It had been six years since I delicately disclosed to my teenage son that I was dating a woman for the very first time. But my surprise announcement was quickly eclipsed by his sardonic response. "Mom, I always knew you were a lesbian!" he quipped, without a hint of surprise.
How did he know? I soon learned that while I had spent close to two decades teaching him the importance of living authentically, I was actually revealing parts of myself that had long been buried, years before he was even born.
It was, in fact, because of his birth that my truth was ultimately exposed. You see, ever since my son was a toddler, I thought he may be gay. Perhaps it was because most of his childhood friends were girls; perhaps it was because he shied away from anything stereotypically masculine, like competitive sports; or perhaps it was because I saw how he struggled at the beginning of each school year when it came time to selecting a class notebook. He would always first choose the kind covered in pink and purple Technicolor, only to place it back on the shelf, while sighing, "I don't want the other boys to make fun of me."
So, as he grew, I made it my mission to point out when someone else chose to live inauthentically, only to regret it later. In 2004, for example, when former New Jersey Governor Jim McGreevey made headlines for declaring his homosexuality long after being married to a woman and having children, I reiterated the importance of being honest with oneself from the very beginning. Whenever a headline splashed across a newspaper's front page announcing yet another LGBT youth's suicide due to bullying or some other form of reproach, I reassured my son that I would always accept and love him for who he is. So, years later, when I received that long-anticipated phone call from my then college-age son announcing proudly, and decidedly, that he was in his first relationship with 'someone named Michael,' I knew my job was well done, at least for him. There was still one more person who needed to come out.
"I always knew you were a lesbian," my son continued, "because when I used to tell you that I thought I may be attracted to the same sex, you said that you felt the same way when you were my age. Even though you said it was natural for all teenagers to feel that way," he continued, "I knew you were really hiding something." While, at the time, I had certainly convinced myself that I was solely expressing my feelings to help him feel more secure with his, I did later discover that I was actually revealing my own.
Thinking back, I recall being attracted to girls from the time I was a pre-teen, only to repress it due to my parents' strict religious rule that I only 'marry a Jewish boy.' Being the dutiful daughter, I did as I was told, twice in fact, and buried my attraction for the same sex so deeply that it disappeared from consciousness for over 30 years. But repressing my true self influenced more than just my relationship choices. It also affected how I related to others, in a myriad of ways.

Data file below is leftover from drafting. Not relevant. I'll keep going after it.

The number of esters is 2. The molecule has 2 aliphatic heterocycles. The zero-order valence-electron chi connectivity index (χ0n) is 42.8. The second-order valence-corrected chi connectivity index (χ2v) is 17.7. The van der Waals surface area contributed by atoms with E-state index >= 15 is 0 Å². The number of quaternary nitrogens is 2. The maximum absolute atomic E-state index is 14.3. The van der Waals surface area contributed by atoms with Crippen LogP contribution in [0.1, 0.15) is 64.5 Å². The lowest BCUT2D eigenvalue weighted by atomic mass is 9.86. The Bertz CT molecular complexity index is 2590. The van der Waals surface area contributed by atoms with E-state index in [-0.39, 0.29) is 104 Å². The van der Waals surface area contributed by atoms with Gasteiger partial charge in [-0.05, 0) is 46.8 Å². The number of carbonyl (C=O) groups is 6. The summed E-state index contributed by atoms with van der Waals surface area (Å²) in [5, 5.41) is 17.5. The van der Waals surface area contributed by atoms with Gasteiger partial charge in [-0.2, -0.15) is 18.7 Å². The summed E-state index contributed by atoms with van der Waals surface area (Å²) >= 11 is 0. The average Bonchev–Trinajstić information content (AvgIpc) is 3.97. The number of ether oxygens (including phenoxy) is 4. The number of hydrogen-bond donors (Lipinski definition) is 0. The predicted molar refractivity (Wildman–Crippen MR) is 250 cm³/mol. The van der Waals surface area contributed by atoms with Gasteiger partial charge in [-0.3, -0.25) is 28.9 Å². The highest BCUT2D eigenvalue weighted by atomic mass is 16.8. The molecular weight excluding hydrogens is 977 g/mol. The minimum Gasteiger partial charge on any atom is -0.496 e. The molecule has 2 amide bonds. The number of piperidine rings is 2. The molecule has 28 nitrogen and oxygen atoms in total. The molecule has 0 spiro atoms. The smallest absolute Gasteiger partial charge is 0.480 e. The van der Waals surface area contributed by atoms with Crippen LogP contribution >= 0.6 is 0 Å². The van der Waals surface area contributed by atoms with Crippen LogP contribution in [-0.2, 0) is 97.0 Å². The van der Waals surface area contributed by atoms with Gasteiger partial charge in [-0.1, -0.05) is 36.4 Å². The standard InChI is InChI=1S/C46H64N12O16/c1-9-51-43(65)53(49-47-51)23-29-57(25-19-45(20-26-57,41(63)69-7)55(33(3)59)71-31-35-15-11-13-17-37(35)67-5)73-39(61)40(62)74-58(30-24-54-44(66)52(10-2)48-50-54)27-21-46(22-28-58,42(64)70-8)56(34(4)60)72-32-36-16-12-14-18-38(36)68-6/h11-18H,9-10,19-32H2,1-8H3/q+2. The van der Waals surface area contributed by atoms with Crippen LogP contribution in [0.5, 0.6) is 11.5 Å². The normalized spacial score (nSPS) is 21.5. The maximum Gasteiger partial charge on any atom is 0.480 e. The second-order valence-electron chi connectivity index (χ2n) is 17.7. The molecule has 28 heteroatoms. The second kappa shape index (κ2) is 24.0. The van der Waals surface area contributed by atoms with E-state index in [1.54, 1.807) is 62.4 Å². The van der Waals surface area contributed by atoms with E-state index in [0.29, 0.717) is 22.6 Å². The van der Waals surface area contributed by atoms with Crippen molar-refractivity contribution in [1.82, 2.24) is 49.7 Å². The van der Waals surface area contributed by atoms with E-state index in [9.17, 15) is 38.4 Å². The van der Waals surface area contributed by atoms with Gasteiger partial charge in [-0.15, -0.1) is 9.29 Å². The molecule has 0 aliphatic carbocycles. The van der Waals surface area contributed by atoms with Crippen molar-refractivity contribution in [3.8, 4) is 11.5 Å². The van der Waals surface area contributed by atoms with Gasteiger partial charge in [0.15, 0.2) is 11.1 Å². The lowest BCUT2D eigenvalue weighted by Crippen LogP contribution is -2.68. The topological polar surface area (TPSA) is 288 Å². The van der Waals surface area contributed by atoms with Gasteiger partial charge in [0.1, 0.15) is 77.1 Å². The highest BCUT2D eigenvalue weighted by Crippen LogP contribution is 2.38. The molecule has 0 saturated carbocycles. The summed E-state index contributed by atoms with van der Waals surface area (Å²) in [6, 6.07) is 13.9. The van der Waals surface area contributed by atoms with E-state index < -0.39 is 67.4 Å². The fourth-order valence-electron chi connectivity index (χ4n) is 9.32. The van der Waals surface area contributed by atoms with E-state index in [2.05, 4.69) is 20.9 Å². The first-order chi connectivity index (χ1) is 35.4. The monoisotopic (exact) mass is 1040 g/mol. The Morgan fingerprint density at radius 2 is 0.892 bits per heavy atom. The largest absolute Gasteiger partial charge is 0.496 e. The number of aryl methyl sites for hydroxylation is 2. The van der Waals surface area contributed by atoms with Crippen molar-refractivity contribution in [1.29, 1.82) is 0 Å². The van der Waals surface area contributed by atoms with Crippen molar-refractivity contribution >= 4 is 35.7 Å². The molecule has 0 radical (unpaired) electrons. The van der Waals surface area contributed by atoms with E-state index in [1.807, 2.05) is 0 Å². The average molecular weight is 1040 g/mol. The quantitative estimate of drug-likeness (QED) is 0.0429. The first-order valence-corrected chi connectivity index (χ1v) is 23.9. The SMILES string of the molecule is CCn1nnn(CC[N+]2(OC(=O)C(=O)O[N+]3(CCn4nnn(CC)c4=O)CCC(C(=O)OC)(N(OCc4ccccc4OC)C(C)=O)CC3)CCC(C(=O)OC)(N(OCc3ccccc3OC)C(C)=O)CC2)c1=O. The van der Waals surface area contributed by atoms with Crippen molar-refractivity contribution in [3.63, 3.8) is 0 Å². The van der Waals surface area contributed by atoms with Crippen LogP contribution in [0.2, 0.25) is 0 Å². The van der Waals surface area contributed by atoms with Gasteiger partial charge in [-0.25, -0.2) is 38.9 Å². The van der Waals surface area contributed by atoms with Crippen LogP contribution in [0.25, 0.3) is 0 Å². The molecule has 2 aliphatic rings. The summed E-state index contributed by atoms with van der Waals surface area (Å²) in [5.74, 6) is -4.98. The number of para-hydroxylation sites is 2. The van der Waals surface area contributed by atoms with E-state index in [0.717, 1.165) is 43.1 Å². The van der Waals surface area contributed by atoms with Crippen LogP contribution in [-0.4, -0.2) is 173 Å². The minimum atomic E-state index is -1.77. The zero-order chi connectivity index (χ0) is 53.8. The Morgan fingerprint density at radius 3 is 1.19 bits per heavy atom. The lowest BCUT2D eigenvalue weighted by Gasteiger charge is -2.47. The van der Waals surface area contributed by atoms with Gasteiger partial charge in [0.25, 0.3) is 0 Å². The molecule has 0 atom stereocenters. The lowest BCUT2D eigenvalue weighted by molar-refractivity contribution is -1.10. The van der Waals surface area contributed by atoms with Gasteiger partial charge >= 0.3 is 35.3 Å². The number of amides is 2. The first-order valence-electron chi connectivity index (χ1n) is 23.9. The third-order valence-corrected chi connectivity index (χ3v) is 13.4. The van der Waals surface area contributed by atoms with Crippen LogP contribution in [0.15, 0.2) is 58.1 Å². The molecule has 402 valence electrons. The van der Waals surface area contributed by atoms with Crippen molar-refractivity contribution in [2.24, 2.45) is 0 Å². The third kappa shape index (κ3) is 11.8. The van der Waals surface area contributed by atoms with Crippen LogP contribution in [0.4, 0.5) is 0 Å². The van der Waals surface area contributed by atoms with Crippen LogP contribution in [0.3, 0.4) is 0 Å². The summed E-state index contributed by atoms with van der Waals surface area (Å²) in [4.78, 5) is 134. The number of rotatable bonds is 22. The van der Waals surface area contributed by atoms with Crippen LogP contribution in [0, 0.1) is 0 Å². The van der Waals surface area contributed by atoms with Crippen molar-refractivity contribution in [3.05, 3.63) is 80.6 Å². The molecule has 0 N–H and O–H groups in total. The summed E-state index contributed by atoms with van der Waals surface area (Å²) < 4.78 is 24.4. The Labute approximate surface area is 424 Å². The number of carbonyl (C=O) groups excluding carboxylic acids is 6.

I was constantly on edge, struggling to resist reacting out of anger over the most minor of circumstances. Whether it was driving behind another car that was traveling below the speed limit, or an error in calculation at the local food market's check-out counter, or a meal that was not prepared 'just the way I like it' at my favorite restaurant, my outbursts were over-zealous, and far-reaching.
It was only by reaching back into my long-time studies and training in the field of psychology that I fully understood why. I recalled, as a former Adjunct Professor of Psychology, teaching about Carl Jung, the early 20th Century Swiss psychiatrist known for his breakthrough theories about the importance of leading an authentic life. "The privilege of a lifetime is to become who you truly are," Jung wrote, and trying to be 'normal when it violates our inner nature is, in itself, a form of suffering.' More recently, I read about how inauthenticity can also lead to extreme anger and violence in James Gilligan's, Preventing Violence. After studying the most violent of criminals, Gilligan found that the basic cause of violent behavior is the wish to eliminate feelings of shame and humiliation. "It is not surprising that people will hide who they truly are," he surmised, to avoid feeling 'insulted, disgraced, teased, or taunted.'
Now that I am living a more authentic life, I no longer experience those spontaneous spouts of anger but, rather, those of inner peace and comfort. Still, I often wonder how my life would have been different had I never feared being rejected and unloved. What if my family had provided me with unconditional love and acceptance, regardless of my orientation? What if I had felt free to make my own decisions, rather than forced to make theirs? Fortunately, I've now discovered that all of these 'what ifs' can easily be answered just by looking in the direction of my grown son, where honesty, purpose and pride prevail.
Lori Sokol, Ph.D., is in the process of turning her experience into a book about the power of authenticity. www.lorisokolphd.com